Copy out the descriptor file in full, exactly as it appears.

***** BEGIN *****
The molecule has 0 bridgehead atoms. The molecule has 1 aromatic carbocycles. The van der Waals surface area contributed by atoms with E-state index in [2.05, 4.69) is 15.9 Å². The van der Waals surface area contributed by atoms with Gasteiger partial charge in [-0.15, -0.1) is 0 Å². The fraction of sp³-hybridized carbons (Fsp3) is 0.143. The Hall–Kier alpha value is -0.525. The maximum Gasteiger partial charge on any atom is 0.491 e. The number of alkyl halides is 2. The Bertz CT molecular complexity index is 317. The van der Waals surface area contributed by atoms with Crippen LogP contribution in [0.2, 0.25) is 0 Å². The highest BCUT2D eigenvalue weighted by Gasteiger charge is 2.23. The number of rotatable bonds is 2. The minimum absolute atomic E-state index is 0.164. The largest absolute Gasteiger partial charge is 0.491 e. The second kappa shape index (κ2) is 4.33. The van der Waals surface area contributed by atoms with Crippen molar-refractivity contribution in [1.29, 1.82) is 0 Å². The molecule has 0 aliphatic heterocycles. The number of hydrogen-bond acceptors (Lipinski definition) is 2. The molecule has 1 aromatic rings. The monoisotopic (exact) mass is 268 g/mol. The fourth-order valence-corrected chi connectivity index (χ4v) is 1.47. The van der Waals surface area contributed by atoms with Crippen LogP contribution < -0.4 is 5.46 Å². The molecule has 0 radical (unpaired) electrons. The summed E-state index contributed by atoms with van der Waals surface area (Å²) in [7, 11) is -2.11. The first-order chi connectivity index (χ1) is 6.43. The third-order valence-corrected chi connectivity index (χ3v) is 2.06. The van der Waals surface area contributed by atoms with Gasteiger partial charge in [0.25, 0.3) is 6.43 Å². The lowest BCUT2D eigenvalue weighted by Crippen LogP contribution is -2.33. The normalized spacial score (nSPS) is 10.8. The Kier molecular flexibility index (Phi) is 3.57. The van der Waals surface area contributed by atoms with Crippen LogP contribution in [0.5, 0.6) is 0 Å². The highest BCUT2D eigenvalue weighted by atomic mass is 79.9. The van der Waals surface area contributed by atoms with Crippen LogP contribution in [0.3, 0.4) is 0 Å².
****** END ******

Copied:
The molecule has 0 bridgehead atoms. The molecule has 1 aromatic carbocycles. The van der Waals surface area contributed by atoms with E-state index in [2.05, 4.69) is 15.9 Å². The van der Waals surface area contributed by atoms with Gasteiger partial charge in [-0.15, -0.1) is 0 Å². The fraction of sp³-hybridized carbons (Fsp3) is 0.143. The Hall–Kier alpha value is -0.525. The maximum Gasteiger partial charge on any atom is 0.491 e. The number of alkyl halides is 2. The Bertz CT molecular complexity index is 317. The van der Waals surface area contributed by atoms with Crippen LogP contribution in [0.2, 0.25) is 0 Å². The highest BCUT2D eigenvalue weighted by Gasteiger charge is 2.23. The number of rotatable bonds is 2. The minimum absolute atomic E-state index is 0.164. The largest absolute Gasteiger partial charge is 0.491 e. The second kappa shape index (κ2) is 4.33. The van der Waals surface area contributed by atoms with Crippen molar-refractivity contribution in [1.29, 1.82) is 0 Å². The molecule has 0 aliphatic heterocycles. The number of hydrogen-bond acceptors (Lipinski definition) is 2. The molecule has 1 aromatic rings. The monoisotopic (exact) mass is 268 g/mol. The fourth-order valence-corrected chi connectivity index (χ4v) is 1.47. The van der Waals surface area contributed by atoms with Crippen LogP contribution < -0.4 is 5.46 Å². The molecule has 0 radical (unpaired) electrons. The summed E-state index contributed by atoms with van der Waals surface area (Å²) in [7, 11) is -2.11. The first-order chi connectivity index (χ1) is 6.43. The third-order valence-corrected chi connectivity index (χ3v) is 2.06. The van der Waals surface area contributed by atoms with Gasteiger partial charge in [0.25, 0.3) is 6.43 Å². The lowest BCUT2D eigenvalue weighted by Crippen LogP contribution is -2.33. The normalized spacial score (nSPS) is 10.8. The Kier molecular flexibility index (Phi) is 3.57. The van der Waals surface area contributed by atoms with Crippen LogP contribution in [0.5, 0.6) is 0 Å². The highest BCUT2D eigenvalue weighted by atomic mass is 79.9. The van der Waals surface area contributed by atoms with Crippen LogP contribution in [0.3, 0.4) is 0 Å².